Yes, this is an old question. I still think it’s interesting. Disclaimer: I haven’t tried out a Chromebook yet.
First, let’s look at the situation as of late 2012. The applications I use generally fall into three categories:
- Native, but easily available on Windows, Mac, and Linux. These include a file browser, a shell, Emacs, LaTeX.
- Native and less portable: Photoshop, development tools such as compilers and debuggers, high-performance games.
A quick look at the Chrome store indicates that most or all of the applications in category #2 are already available in browser versions (though I currently use the native versions out of inertia). Category #3 is trickier; it’s not clear that it really makes sense to port, for example, Photoshop into the browser. On the other hand, category #3 is basically power tools and many people (including me, much of the time) can get by using weaker web-based versions. Even embedded software development tools, which might at first seem to be the antithesis of web applications, have web-based versions. In summary, to a first approximation, “the browser is the new OS” has mostly happened already, though we do see an interesting reverse trend in the mobile space (though quite a few of those native apps are thin wrappers around a browser).
Finally, what is the prognosis for browser-is-the-OS, looking forward? What will it take for people to really not care about which OS they’re running? First, we want to minimize the number of applications in category #3, but realistically I think most casual users don’t have that many apps in this category and us power users are willing to compromise. For example, the special-purpose tools I use for research are probably always going to run outside the browser and that is fine—they’ll run on workstation-class machines at the office and in the cloud. Photoshop and high-quality video processing is not likely to be moving into the cloud real soon, but on the other hand again these are special-purpose, workstation-grade applications. Most people already do their photo editing online.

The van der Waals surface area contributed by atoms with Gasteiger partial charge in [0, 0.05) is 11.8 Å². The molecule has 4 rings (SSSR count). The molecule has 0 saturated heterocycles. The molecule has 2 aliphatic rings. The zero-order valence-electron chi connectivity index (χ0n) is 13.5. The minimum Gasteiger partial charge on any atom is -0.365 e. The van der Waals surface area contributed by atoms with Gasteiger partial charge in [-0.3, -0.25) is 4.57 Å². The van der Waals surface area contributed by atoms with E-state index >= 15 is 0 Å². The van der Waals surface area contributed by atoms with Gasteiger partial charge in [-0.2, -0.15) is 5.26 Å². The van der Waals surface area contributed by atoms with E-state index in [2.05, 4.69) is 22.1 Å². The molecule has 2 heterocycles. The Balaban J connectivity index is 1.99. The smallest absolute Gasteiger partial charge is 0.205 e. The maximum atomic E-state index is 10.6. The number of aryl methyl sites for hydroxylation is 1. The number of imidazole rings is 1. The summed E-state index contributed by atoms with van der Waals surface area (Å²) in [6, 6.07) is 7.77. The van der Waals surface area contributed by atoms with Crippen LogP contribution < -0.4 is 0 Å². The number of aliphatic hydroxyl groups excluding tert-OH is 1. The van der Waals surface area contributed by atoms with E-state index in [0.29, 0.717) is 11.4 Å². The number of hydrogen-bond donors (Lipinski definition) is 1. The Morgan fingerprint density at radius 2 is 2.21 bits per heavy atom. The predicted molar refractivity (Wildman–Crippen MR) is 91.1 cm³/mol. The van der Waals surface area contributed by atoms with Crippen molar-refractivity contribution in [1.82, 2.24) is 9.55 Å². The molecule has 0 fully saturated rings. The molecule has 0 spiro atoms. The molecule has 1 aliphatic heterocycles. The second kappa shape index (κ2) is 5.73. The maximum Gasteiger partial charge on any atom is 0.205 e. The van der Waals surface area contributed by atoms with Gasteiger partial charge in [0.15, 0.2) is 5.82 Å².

The second thing that I require is that any web application that looks remotely like an editor (whether for programs, documents, presentations, web pages, or whatever) has to support rock-solid disconnected operation and have a sensible conflict resolution mechanism. Google Docs’ disconnected operation seems pretty good since last summer, but I worry that lots of applications are going to need special-purpose logic to handle this nicely, and it’s going to be a long slog since many developers won’t consider disconnected to be a priority.
In summary, we seem to be headed towards a segregated world where most people don’t need a PC, but rather an appliance that runs a browser. On the other hand, people who use computers more seriously will keep using workstation-style machines that run native apps when considerations such as performance, dealing with large amounts of data, security, reliability, and local control are paramount. I’ll go ahead and predict that in 2022, the number of PCs sold will be 25% of what they were in 2012. By PC I mean something like “non-Android, non-iOS machine primarily intended to be used by a single person to run native applications”—a category that includes all laptops except Chromebooks.